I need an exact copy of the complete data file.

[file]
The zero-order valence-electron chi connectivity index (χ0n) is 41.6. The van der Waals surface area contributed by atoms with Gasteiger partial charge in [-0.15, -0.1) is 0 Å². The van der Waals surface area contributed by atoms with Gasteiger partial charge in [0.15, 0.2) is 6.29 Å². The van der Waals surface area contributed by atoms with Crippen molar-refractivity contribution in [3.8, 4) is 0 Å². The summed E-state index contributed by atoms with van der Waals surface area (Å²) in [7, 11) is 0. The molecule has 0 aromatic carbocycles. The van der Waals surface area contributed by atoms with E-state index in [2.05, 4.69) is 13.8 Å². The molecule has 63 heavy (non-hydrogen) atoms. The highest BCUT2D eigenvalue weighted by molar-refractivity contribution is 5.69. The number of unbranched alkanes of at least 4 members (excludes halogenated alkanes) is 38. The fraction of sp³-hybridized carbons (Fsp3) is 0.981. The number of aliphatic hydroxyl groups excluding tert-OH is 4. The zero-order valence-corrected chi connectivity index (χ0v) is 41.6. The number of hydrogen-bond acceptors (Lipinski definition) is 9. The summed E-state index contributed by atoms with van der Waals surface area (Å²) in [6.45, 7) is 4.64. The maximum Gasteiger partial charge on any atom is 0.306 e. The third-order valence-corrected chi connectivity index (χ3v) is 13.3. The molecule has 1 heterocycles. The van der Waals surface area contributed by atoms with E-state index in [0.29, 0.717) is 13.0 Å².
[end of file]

The zero-order valence-electron chi connectivity index (χ0n) is 41.6. The van der Waals surface area contributed by atoms with Gasteiger partial charge in [-0.15, -0.1) is 0 Å². The van der Waals surface area contributed by atoms with Gasteiger partial charge in [0.15, 0.2) is 6.29 Å². The van der Waals surface area contributed by atoms with Crippen molar-refractivity contribution in [3.8, 4) is 0 Å². The summed E-state index contributed by atoms with van der Waals surface area (Å²) in [7, 11) is 0. The molecule has 0 aromatic carbocycles. The van der Waals surface area contributed by atoms with E-state index in [2.05, 4.69) is 13.8 Å². The molecule has 63 heavy (non-hydrogen) atoms. The highest BCUT2D eigenvalue weighted by molar-refractivity contribution is 5.69. The number of unbranched alkanes of at least 4 members (excludes halogenated alkanes) is 38. The fraction of sp³-hybridized carbons (Fsp3) is 0.981. The number of aliphatic hydroxyl groups excluding tert-OH is 4. The zero-order valence-corrected chi connectivity index (χ0v) is 41.6. The number of hydrogen-bond acceptors (Lipinski definition) is 9. The summed E-state index contributed by atoms with van der Waals surface area (Å²) in [6.45, 7) is 4.64. The maximum Gasteiger partial charge on any atom is 0.306 e. The third-order valence-corrected chi connectivity index (χ3v) is 13.3. The molecule has 1 heterocycles. The van der Waals surface area contributed by atoms with E-state index in [0.29, 0.717) is 13.0 Å².